As De La Soul finally get control of their masters and songs like “Me Myself & I” will be available to a new generation soon – why do record labels still insist on owning masters for such long periods?

This blog has dealt with the subject of the ownership of masters in the past. To put it succinctly, with one or two very specific exceptions, I’m totally against the idea of record labels getting the master rights to music for decades on end, or even forever. I think it adds little to a label’s value and it does artists an enormous disservice.

Which is why I was very glad to see the news that De La Soul have now got the rights back to their own music from Tommy Boy Records, who spent several years refusing to hand back the masters entirely, then imposing the most ridiculous terms in exchange for doing so.

The truth is that Tommy Boy Records has not done anything with a single De La Soul record for years. From what I can see, they haven’t put an album out through the label since 2001, and the last full single release was “All Good” featuring Chaka Khan in 2000. So why does the label require master and publishing rights for music they’ve done nothing with for 20 years?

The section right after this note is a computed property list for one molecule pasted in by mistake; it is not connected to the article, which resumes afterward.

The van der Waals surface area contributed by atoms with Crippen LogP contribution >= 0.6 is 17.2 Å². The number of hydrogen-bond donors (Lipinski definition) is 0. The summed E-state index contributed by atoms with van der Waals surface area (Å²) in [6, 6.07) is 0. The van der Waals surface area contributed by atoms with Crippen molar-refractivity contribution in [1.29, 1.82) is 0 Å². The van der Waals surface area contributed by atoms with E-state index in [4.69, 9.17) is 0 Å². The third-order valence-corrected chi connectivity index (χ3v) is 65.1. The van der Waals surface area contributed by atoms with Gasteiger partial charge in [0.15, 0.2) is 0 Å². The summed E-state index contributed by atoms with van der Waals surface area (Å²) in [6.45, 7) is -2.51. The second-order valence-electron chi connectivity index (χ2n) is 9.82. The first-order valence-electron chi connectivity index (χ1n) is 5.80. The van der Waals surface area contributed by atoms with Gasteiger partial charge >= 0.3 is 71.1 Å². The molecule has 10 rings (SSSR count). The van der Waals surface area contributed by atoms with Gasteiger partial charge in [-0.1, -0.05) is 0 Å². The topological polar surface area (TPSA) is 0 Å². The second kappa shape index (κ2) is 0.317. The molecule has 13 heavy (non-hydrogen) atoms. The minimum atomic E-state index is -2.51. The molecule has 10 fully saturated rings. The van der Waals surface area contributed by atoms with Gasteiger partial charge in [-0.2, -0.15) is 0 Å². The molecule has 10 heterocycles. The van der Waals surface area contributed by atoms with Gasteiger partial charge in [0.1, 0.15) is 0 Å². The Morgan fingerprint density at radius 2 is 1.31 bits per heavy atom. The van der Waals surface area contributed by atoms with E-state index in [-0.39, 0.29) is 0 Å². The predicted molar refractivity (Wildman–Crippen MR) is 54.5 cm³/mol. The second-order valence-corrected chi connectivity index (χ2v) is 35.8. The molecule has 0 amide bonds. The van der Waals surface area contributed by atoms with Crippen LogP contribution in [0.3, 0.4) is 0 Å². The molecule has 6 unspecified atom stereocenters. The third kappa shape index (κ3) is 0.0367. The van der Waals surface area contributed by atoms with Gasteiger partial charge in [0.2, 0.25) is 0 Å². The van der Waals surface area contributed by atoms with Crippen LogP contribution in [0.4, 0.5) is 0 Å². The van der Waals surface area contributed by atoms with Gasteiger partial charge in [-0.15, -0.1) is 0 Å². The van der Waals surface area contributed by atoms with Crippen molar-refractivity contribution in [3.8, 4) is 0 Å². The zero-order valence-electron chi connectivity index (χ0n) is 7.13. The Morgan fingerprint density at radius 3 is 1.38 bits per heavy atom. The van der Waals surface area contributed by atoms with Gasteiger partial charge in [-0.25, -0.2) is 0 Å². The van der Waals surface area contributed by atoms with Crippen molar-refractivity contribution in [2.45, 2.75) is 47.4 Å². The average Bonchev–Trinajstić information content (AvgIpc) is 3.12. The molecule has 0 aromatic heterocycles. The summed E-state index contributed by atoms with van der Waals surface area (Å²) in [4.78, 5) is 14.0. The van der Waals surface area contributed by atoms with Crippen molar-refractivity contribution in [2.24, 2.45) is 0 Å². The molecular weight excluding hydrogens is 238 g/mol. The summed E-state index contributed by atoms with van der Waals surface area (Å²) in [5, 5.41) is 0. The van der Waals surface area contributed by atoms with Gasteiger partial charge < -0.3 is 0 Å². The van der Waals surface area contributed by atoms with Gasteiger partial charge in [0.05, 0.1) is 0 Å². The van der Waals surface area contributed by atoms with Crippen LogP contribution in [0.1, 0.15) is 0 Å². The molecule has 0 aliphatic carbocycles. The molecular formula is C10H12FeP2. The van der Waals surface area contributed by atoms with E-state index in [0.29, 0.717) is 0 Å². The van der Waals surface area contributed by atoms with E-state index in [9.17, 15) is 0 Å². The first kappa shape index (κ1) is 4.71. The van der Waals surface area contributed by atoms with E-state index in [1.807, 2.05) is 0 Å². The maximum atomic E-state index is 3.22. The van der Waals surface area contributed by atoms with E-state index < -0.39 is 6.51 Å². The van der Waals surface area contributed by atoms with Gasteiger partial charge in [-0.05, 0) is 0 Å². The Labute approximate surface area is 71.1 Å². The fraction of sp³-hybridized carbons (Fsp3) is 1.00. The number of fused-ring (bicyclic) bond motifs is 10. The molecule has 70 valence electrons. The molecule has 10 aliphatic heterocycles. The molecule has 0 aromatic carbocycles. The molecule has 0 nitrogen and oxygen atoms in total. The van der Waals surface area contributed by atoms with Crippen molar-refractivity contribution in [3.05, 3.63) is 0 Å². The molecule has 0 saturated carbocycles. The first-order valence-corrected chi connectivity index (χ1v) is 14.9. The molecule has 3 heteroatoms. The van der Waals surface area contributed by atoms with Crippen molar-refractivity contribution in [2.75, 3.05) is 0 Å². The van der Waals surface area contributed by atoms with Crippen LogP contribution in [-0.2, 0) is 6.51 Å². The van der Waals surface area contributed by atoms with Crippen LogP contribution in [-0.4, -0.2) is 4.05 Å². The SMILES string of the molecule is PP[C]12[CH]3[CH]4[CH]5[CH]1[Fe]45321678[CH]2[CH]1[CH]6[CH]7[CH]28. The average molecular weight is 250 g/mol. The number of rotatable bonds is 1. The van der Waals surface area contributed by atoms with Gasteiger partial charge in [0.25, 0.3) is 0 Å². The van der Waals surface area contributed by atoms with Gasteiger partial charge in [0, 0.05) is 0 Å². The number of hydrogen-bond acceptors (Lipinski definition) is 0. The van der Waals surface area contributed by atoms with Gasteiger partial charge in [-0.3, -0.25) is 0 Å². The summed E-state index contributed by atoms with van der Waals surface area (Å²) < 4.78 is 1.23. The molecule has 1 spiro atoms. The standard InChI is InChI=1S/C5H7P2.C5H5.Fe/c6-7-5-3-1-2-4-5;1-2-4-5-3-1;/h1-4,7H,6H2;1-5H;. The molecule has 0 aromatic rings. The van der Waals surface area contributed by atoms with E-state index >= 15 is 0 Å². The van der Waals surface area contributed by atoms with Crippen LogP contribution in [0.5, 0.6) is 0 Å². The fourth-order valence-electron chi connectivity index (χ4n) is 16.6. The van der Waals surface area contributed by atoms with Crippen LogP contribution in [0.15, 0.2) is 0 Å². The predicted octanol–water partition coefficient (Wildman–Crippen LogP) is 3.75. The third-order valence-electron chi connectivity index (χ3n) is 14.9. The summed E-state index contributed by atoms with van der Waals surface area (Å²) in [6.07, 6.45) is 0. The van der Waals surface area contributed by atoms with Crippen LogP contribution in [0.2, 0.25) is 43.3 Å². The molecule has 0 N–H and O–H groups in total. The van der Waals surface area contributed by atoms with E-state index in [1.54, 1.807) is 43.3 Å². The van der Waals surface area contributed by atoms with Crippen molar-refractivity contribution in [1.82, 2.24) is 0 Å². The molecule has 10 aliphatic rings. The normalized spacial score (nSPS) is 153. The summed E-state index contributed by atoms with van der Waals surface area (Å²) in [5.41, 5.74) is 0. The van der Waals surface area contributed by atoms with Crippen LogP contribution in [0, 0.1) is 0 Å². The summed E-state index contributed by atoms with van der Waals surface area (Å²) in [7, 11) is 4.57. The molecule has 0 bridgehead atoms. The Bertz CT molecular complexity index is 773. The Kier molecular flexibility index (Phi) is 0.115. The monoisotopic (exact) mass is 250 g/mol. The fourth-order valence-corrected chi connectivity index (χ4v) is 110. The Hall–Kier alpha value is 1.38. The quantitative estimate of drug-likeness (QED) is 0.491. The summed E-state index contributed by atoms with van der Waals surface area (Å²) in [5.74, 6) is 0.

This business model doesn’t work anymore, does it? It’s time record labels moved to a model where they acquire a licence to the masters for a period of time – deals of 3 years, 5 years or even 10 years seem reasonable to me. Deals that involve signing music over forever do not.

The record labels that adapt to this model will live. The others who cling onto old, outdated methods? They deserve to fail…